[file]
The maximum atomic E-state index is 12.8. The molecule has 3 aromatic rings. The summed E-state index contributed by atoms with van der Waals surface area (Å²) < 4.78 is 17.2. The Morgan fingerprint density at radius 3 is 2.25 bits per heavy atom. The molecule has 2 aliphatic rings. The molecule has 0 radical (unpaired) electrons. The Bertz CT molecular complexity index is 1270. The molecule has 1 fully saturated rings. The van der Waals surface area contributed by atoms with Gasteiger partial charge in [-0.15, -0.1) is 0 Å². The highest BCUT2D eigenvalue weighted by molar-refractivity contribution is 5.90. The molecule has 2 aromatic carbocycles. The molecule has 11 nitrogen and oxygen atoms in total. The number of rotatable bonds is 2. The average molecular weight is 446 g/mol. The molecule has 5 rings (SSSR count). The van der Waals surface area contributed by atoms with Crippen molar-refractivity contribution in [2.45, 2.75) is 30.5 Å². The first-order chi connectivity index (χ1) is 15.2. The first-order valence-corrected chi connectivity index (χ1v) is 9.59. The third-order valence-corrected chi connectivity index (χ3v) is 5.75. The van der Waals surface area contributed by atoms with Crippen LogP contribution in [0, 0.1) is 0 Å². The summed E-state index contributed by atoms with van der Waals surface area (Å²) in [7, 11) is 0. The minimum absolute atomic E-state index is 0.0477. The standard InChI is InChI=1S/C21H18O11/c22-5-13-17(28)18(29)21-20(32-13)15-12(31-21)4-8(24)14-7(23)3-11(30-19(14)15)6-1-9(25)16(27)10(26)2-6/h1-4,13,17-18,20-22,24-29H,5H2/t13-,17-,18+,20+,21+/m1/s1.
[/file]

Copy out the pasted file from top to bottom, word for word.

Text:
The maximum atomic E-state index is 12.8. The molecule has 3 aromatic rings. The summed E-state index contributed by atoms with van der Waals surface area (Å²) < 4.78 is 17.2. The Morgan fingerprint density at radius 3 is 2.25 bits per heavy atom. The molecule has 2 aliphatic rings. The molecule has 0 radical (unpaired) electrons. The Bertz CT molecular complexity index is 1270. The molecule has 1 fully saturated rings. The van der Waals surface area contributed by atoms with Gasteiger partial charge in [-0.15, -0.1) is 0 Å². The highest BCUT2D eigenvalue weighted by molar-refractivity contribution is 5.90. The molecule has 2 aromatic carbocycles. The molecule has 11 nitrogen and oxygen atoms in total. The number of rotatable bonds is 2. The average molecular weight is 446 g/mol. The molecule has 5 rings (SSSR count). The van der Waals surface area contributed by atoms with Crippen molar-refractivity contribution in [2.45, 2.75) is 30.5 Å². The first-order chi connectivity index (χ1) is 15.2. The first-order valence-corrected chi connectivity index (χ1v) is 9.59. The third-order valence-corrected chi connectivity index (χ3v) is 5.75. The van der Waals surface area contributed by atoms with Crippen LogP contribution in [0, 0.1) is 0 Å². The summed E-state index contributed by atoms with van der Waals surface area (Å²) in [7, 11) is 0. The minimum absolute atomic E-state index is 0.0477. The standard InChI is InChI=1S/C21H18O11/c22-5-13-17(28)18(29)21-20(32-13)15-12(31-21)4-8(24)14-7(23)3-11(30-19(14)15)6-1-9(25)16(27)10(26)2-6/h1-4,13,17-18,20-22,24-29H,5H2/t13-,17-,18+,20+,21+/m1/s1.